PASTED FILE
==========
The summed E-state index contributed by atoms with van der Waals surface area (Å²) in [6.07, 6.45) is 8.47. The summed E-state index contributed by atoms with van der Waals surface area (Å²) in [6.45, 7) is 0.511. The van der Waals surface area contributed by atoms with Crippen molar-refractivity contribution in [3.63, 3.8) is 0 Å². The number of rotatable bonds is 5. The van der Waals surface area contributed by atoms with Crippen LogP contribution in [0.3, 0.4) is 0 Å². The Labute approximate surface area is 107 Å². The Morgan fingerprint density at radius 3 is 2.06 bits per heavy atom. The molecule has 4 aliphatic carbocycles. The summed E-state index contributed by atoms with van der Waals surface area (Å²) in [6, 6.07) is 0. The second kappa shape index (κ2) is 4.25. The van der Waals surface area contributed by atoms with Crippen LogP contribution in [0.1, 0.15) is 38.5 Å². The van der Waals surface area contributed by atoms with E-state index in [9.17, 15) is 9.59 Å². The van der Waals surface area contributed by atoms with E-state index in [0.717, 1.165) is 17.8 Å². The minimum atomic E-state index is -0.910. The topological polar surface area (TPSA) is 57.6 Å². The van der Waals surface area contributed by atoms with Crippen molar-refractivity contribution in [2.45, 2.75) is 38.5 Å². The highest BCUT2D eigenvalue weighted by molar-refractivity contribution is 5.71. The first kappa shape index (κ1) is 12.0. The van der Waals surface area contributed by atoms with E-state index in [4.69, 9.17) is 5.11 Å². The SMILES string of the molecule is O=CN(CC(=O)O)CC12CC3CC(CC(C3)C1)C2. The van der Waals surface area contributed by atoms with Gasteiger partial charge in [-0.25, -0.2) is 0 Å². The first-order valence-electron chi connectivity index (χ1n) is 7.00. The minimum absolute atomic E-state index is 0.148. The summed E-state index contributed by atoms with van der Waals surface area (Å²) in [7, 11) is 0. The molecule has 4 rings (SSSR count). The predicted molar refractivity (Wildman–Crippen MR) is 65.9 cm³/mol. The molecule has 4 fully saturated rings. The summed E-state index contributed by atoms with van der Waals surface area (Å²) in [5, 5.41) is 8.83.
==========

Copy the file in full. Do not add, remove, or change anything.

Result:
The summed E-state index contributed by atoms with van der Waals surface area (Å²) in [6.07, 6.45) is 8.47. The summed E-state index contributed by atoms with van der Waals surface area (Å²) in [6.45, 7) is 0.511. The van der Waals surface area contributed by atoms with Crippen molar-refractivity contribution in [3.63, 3.8) is 0 Å². The number of rotatable bonds is 5. The van der Waals surface area contributed by atoms with Crippen LogP contribution in [0.3, 0.4) is 0 Å². The Labute approximate surface area is 107 Å². The Morgan fingerprint density at radius 3 is 2.06 bits per heavy atom. The molecule has 4 aliphatic carbocycles. The summed E-state index contributed by atoms with van der Waals surface area (Å²) in [6, 6.07) is 0. The second kappa shape index (κ2) is 4.25. The van der Waals surface area contributed by atoms with Crippen LogP contribution in [0.1, 0.15) is 38.5 Å². The van der Waals surface area contributed by atoms with E-state index in [9.17, 15) is 9.59 Å². The van der Waals surface area contributed by atoms with E-state index in [0.717, 1.165) is 17.8 Å². The minimum atomic E-state index is -0.910. The topological polar surface area (TPSA) is 57.6 Å². The van der Waals surface area contributed by atoms with Crippen molar-refractivity contribution in [2.45, 2.75) is 38.5 Å². The highest BCUT2D eigenvalue weighted by molar-refractivity contribution is 5.71. The first kappa shape index (κ1) is 12.0. The van der Waals surface area contributed by atoms with E-state index in [4.69, 9.17) is 5.11 Å². The SMILES string of the molecule is O=CN(CC(=O)O)CC12CC3CC(CC(C3)C1)C2. The van der Waals surface area contributed by atoms with Gasteiger partial charge in [-0.25, -0.2) is 0 Å². The first-order valence-electron chi connectivity index (χ1n) is 7.00. The minimum absolute atomic E-state index is 0.148. The summed E-state index contributed by atoms with van der Waals surface area (Å²) in [7, 11) is 0. The molecule has 4 rings (SSSR count). The predicted molar refractivity (Wildman–Crippen MR) is 65.9 cm³/mol. The molecule has 4 fully saturated rings. The summed E-state index contributed by atoms with van der Waals surface area (Å²) in [5, 5.41) is 8.83.